17) This is how Addie describes her father: “I didn’t know my father very well. It wasn’t like today, where fathers change diapers and read books to their children. When I was growing up, men worked all day, and when they came home we were supposed to be quiet and leave them alone.” It seems as if Addie absolves her father of responsibility to his family because of the times. Do you agree? Was he at all to blame for the home dynamic?
18) How does Addie’s world begin to expand beyond her home?
19) Who were some of the people who gave her a chance? Do you have a favorite, or one character that you think made the biggest difference in her life?
20) She had a lot of good fortune with the people she met- people willing to give her friendship, learning opportunities, vacation destinations, and jobs. Was this a realistic portrayal of life for a young female, Jewish daughter of immigrants? Is it within the realm of possibility?
21) Some people Addie mentions were definitely not friends, but she included them in her answer to Ava about how she became the woman she is today. One of them was her first romantic interest, Harold, “the wolf.” Why do you think she told her granddaughter about him? Why do you think she continued to see Harold?
22)Addie says, “I’m still embarrassed and mad at myself. But after seventy years, I also feel sorry for the girl I used to be. She was awfully hard on herself.” What does she mean?
23) It’s actually Harold who calls her, “My favorite Boston girl.” (p 82) If you were going to call yourself _______boy/girl, how would you fill in the blank?
24) Addie’s next boyfriend is Ernie. She doesn’t seem too emotional about him, and decided to let him go, so why do you think he is included in her story about what shaped her? What did she learn from him?
25) Addie says that many young women were focused on getting married. What do you believe she was focused on?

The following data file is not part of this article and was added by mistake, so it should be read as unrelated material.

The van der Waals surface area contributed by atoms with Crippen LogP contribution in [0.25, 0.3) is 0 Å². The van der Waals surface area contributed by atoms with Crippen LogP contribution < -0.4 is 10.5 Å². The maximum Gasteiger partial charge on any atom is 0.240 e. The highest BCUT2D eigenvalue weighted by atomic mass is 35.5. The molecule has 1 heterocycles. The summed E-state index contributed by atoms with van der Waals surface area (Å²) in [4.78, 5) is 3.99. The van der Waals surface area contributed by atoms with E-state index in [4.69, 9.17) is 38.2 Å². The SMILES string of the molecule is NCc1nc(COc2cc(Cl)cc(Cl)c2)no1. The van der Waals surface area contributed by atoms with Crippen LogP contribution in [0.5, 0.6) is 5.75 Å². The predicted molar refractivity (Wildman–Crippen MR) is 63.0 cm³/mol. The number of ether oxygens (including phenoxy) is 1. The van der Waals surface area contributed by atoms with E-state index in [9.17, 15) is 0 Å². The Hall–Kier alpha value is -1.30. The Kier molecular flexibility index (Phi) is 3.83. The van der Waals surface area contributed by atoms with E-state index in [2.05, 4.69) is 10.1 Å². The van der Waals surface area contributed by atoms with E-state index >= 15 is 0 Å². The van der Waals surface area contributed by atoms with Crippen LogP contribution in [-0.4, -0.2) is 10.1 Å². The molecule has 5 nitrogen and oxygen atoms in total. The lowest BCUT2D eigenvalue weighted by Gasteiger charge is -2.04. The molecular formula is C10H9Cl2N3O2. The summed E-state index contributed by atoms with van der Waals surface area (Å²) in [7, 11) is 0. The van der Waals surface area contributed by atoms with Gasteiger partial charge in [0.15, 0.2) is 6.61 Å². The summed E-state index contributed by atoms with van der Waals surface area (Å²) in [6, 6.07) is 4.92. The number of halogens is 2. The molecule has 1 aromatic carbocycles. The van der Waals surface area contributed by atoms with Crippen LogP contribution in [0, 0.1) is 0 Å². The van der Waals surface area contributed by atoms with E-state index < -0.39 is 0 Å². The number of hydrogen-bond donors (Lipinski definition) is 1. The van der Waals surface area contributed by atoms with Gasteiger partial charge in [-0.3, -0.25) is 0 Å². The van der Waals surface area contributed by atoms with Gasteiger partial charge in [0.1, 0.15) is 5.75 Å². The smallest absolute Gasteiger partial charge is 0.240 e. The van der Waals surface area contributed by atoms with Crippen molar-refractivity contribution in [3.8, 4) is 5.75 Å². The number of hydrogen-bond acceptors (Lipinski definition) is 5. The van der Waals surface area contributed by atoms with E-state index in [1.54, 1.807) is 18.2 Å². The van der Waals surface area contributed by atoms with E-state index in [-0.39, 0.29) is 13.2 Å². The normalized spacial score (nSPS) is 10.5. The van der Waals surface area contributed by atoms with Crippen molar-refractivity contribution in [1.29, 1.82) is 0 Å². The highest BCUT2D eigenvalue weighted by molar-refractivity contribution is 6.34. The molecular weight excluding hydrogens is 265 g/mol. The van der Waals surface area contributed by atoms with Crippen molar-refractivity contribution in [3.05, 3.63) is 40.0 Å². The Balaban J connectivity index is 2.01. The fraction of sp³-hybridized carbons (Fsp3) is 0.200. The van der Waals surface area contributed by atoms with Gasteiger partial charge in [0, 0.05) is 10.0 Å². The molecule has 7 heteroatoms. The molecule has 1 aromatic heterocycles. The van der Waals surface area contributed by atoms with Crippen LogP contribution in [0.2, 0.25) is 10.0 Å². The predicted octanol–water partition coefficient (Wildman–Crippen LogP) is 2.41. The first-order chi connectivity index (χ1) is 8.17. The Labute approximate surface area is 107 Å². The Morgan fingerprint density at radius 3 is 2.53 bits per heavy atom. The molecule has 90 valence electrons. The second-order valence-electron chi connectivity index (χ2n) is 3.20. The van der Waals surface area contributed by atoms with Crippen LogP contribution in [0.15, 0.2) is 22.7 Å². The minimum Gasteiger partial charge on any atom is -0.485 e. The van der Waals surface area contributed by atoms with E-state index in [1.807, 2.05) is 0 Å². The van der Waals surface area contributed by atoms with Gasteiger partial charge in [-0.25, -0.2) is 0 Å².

26) The chapter where Addie meets her future husband, Aaron Metsky, is entitled “Never apologize for being smart.” What connections do you make between the title and Addie and Aaron’s relationship?
27) Addie spends more time talking about her jobs along the way: cleaning for the summer, working for her brother in law, the newspaper office than she does about her current job. How were these experiences important enough to relay to her granddaughter?
28) Addie tries on pants for the first time (p.108) when she and Filomena visit Leslie and Morelli. Addie says, “It makes me want to try riding a bicycle and ice skating and all kinds of things.” Leslie asks what other kinds of things and Addie answers, “I’d go to college.” Do you believe that clothes so powerfully affect what a person feels capable of doing?
29) Would you say Addie had a blessed life, or a difficult one?
30) Based on Ava’s question at the beginning of the book, “What made you the woman you are today?”, how would you speculate Ava saw her grandmother?
31) Addie answers through a book’s worth of stories. If you were to sum it up, what made Addie the woman she is today?
Want help with your book discussion group? Check out tips, advice, and all the ways the Library can help support your group!
- Reading Group Guide from publisher
- Washington Post book review
- Q&A with Anita Diamant
- Anita Diamant interview with Jewish Book Council
- Biography of Anita Diamant